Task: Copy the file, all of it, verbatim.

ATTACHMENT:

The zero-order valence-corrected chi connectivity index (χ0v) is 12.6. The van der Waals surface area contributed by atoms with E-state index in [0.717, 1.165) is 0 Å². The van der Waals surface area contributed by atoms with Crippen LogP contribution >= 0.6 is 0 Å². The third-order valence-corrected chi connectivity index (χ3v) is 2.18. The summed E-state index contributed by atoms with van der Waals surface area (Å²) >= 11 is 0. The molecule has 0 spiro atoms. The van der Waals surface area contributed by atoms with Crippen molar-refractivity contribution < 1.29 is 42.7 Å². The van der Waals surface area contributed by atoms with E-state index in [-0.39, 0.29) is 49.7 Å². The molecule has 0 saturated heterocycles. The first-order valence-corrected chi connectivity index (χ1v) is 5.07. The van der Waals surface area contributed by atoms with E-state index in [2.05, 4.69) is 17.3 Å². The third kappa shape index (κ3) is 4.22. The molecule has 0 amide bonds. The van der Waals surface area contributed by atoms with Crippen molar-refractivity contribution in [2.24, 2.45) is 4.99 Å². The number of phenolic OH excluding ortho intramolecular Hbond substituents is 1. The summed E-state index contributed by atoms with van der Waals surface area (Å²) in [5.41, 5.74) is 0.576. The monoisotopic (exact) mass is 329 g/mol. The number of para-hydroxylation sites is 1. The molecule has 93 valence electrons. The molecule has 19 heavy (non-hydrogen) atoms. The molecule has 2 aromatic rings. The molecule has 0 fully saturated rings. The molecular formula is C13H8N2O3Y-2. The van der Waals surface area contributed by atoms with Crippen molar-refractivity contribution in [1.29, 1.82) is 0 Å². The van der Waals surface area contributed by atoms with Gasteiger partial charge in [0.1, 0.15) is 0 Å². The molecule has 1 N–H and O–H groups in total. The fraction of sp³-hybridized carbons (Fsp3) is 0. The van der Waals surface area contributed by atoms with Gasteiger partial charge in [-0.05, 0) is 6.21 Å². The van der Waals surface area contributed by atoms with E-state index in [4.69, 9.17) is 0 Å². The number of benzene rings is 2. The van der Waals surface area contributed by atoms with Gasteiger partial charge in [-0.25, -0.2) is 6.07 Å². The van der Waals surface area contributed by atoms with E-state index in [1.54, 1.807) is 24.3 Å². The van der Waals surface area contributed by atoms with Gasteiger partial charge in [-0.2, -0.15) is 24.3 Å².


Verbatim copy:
The zero-order valence-corrected chi connectivity index (χ0v) is 12.6. The van der Waals surface area contributed by atoms with E-state index in [0.717, 1.165) is 0 Å². The van der Waals surface area contributed by atoms with Crippen LogP contribution >= 0.6 is 0 Å². The third-order valence-corrected chi connectivity index (χ3v) is 2.18. The summed E-state index contributed by atoms with van der Waals surface area (Å²) >= 11 is 0. The molecule has 0 spiro atoms. The van der Waals surface area contributed by atoms with Crippen molar-refractivity contribution < 1.29 is 42.7 Å². The van der Waals surface area contributed by atoms with E-state index in [-0.39, 0.29) is 49.7 Å². The molecule has 0 saturated heterocycles. The first-order valence-corrected chi connectivity index (χ1v) is 5.07. The van der Waals surface area contributed by atoms with E-state index in [2.05, 4.69) is 17.3 Å². The third kappa shape index (κ3) is 4.22. The molecule has 0 amide bonds. The van der Waals surface area contributed by atoms with Crippen molar-refractivity contribution in [2.24, 2.45) is 4.99 Å². The number of phenolic OH excluding ortho intramolecular Hbond substituents is 1. The summed E-state index contributed by atoms with van der Waals surface area (Å²) in [5.41, 5.74) is 0.576. The monoisotopic (exact) mass is 329 g/mol. The number of para-hydroxylation sites is 1. The molecule has 93 valence electrons. The molecule has 19 heavy (non-hydrogen) atoms. The molecule has 2 aromatic rings. The molecule has 0 fully saturated rings. The molecular formula is C13H8N2O3Y-2. The van der Waals surface area contributed by atoms with Crippen molar-refractivity contribution in [1.29, 1.82) is 0 Å². The van der Waals surface area contributed by atoms with Gasteiger partial charge in [0.1, 0.15) is 0 Å². The molecule has 1 N–H and O–H groups in total. The fraction of sp³-hybridized carbons (Fsp3) is 0. The van der Waals surface area contributed by atoms with Gasteiger partial charge in [-0.05, 0) is 6.21 Å². The van der Waals surface area contributed by atoms with E-state index in [4.69, 9.17) is 0 Å². The number of benzene rings is 2. The van der Waals surface area contributed by atoms with Gasteiger partial charge in [-0.25, -0.2) is 6.07 Å². The van der Waals surface area contributed by atoms with E-state index in [1.54, 1.807) is 24.3 Å². The van der Waals surface area contributed by atoms with Gasteiger partial charge in [-0.2, -0.15) is 24.3 Å².